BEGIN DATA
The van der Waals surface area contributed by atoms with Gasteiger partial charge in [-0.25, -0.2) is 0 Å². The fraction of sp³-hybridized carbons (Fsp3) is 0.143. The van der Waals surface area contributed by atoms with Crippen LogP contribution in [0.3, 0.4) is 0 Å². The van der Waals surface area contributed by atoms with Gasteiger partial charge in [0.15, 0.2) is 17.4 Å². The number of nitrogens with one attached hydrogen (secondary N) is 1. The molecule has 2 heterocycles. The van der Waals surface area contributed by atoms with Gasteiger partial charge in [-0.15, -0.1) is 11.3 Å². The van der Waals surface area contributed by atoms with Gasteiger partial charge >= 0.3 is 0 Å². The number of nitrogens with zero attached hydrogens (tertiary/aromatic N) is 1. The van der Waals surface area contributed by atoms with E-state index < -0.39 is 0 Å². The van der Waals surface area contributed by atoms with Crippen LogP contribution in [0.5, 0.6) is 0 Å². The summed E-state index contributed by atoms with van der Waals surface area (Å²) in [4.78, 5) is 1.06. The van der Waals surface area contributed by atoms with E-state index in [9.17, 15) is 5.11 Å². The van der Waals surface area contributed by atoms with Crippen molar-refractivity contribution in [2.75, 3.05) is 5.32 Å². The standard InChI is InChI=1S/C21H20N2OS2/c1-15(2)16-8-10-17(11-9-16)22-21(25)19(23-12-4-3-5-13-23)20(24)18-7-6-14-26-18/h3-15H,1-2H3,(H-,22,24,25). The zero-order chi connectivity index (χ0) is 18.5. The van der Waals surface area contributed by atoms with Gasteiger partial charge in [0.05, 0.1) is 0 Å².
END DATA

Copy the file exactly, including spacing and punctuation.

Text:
The van der Waals surface area contributed by atoms with Gasteiger partial charge in [-0.25, -0.2) is 0 Å². The fraction of sp³-hybridized carbons (Fsp3) is 0.143. The van der Waals surface area contributed by atoms with Crippen LogP contribution in [0.3, 0.4) is 0 Å². The van der Waals surface area contributed by atoms with Gasteiger partial charge in [0.15, 0.2) is 17.4 Å². The number of nitrogens with one attached hydrogen (secondary N) is 1. The molecule has 2 heterocycles. The van der Waals surface area contributed by atoms with Gasteiger partial charge in [-0.15, -0.1) is 11.3 Å². The van der Waals surface area contributed by atoms with Gasteiger partial charge >= 0.3 is 0 Å². The number of nitrogens with zero attached hydrogens (tertiary/aromatic N) is 1. The van der Waals surface area contributed by atoms with E-state index < -0.39 is 0 Å². The van der Waals surface area contributed by atoms with Crippen LogP contribution in [0.5, 0.6) is 0 Å². The summed E-state index contributed by atoms with van der Waals surface area (Å²) in [4.78, 5) is 1.06. The van der Waals surface area contributed by atoms with E-state index in [9.17, 15) is 5.11 Å². The van der Waals surface area contributed by atoms with Crippen molar-refractivity contribution in [2.75, 3.05) is 5.32 Å². The standard InChI is InChI=1S/C21H20N2OS2/c1-15(2)16-8-10-17(11-9-16)22-21(25)19(23-12-4-3-5-13-23)20(24)18-7-6-14-26-18/h3-15H,1-2H3,(H-,22,24,25). The zero-order chi connectivity index (χ0) is 18.5. The van der Waals surface area contributed by atoms with Gasteiger partial charge in [0.05, 0.1) is 0 Å².